Hall of Fame kicker Morten Andersen only played football because Ind. HS didn't have a soccer team

Photo: Ed Reinke, AP

Hall of Fame kicker Morten Andersen only played football because Ind. HS didn't have a soccer team

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Hall of Fame kicker Morten Andersen only played football because Ind. HS didn't have a soccer team

INDIANAPOLIS – Morten Andersen’s journey to the Pro Football Hall of Fame reads like a fairy tale, and it begins in Indianapolis.

Forty years ago, Andersen arrived at Ben Davis High School from his native Denmark as a 17-year-old senior exchange student. He spoke very little English. He had never played football, and knew nothing about the game.

Indiana was not even Andersen’s desired destination.

“On my application, I requested three states out West – Washington, Idaho and Colorado,” said Andersen in a telephone interview.  “I ended up in Indiana. I don’t know how that happened. I’m sure glad it did.”

Andersen will reminiscence quite often this weekend, as one of the seven inductees in this year’s Hall of Fame class. Joining him will be running backs Terrell Davis and LaDainian Tomlinson, safety Kenny Easley, defensive end Jason Taylor, quarterback Kurt Warner, and Cowboys owner Jerry Jones. The ceremony will be Saturday in Canton, Ohio, and some of Andersen’s friends from Ben Davis will attend, including Bob Wilbur, coach of the 1977 Ben Davis team that went 11-1.

Everyone else in this year’s Hall of Fame class grew up loving football. Not Andersen. His introduction to the game was pure serendipity. He wanted to play soccer at Ben Davis in 1977, but the school didn’t have a soccer team. When Andersen showed up for his first football practice, coach Bob Wilbur put a football on the ground and told Andersen to kick it.

“I didn’t even know the shape of the ball,” Andersen recalled, laughing. “I’m like, ‘This thing isn’t even round.’’’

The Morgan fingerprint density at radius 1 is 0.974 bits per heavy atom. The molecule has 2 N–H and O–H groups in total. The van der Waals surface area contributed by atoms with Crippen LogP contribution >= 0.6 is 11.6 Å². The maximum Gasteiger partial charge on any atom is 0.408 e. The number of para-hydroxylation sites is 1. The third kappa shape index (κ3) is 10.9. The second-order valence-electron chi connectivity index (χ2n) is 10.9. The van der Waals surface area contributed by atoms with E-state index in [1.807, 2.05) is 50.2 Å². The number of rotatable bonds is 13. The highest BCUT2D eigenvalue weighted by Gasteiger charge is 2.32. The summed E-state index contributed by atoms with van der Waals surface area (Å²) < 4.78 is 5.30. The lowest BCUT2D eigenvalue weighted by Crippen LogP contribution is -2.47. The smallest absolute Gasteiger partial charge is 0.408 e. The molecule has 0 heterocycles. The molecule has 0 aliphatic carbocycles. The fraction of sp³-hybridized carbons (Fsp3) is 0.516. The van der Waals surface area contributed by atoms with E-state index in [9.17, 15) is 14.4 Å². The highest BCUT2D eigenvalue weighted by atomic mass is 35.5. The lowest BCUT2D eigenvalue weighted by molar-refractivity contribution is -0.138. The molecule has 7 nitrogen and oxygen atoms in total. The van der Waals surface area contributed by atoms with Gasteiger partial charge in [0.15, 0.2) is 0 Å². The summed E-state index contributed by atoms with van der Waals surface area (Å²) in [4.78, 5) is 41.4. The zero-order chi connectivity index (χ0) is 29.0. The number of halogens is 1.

It didn’t matter. Andersen made a field goal from 20 yards. Then 25 yards, then 30, 35, 40 yards.

“My father looked at me and said, ‘Son, you’re out of a job,'” said Wilbur.

It worked out for everybody. Tim Wilbur led Ben Davis in 1977 as the star quarterback and defensive back, and he was later inducted into the Indiana University Hall of Fame after his standout career as a Hoosier cornerback.

Meanwhile, word of Andersen’s kicking prowess spread throughout Indiana, and scholarship offers started rolling in. Andersen almost chose Purdue, but he was talked into Michigan State by Hans Nielsen, the Spartans’ kicker from 1974-77.

This photo of Morten Andersen appeared in the Ben Davis

This photo of Morten Andersen appeared in the Ben Davis High School yearbook. It read: GET YOUR “KICKS”—Extra points were almost a certainty with Morten Andersen, senior. The soccer player from Denmark played his first season of football with the Giants making 37 out of 38 extra point kicks. (Photo: Submitted by Ben Davis High School)

“Hans wanted to keep the Danish tradition going at Michigan State,” said Andersen. “It turned out to be a good decision for me. But he was the main reason I didn’t go to Purdue.”

As Andersen matured, so did his leg strength. He made a 63-yarder against Ohio State, he was named an all-American as a senior in 1981, and the Saints selected Andersen in the fourth round of the 1982 draft.

At that point, Andersen figured he would make the Saints, make some money, and enjoy his NFL career as long possible. But the ride for Andersen lasted 25 years in the NFL, longer than anyone could have imagined. He kicked for the New Orleans Saints, the Atlanta Falcons, the New York Giants, the Kansas City Chiefs and the Minnesota Vikings. He holds the NFL record for career points (2,544), field goals (565), games played (382) and field goals attempted (709). He was named to six Pro Bowls. He earned several nicknames, including “The Great Dane” and “Mr. Automatic.” His most famous kick came in overtime of the 1988 NFC Championship, sending the Falcons to their first Super Bowl.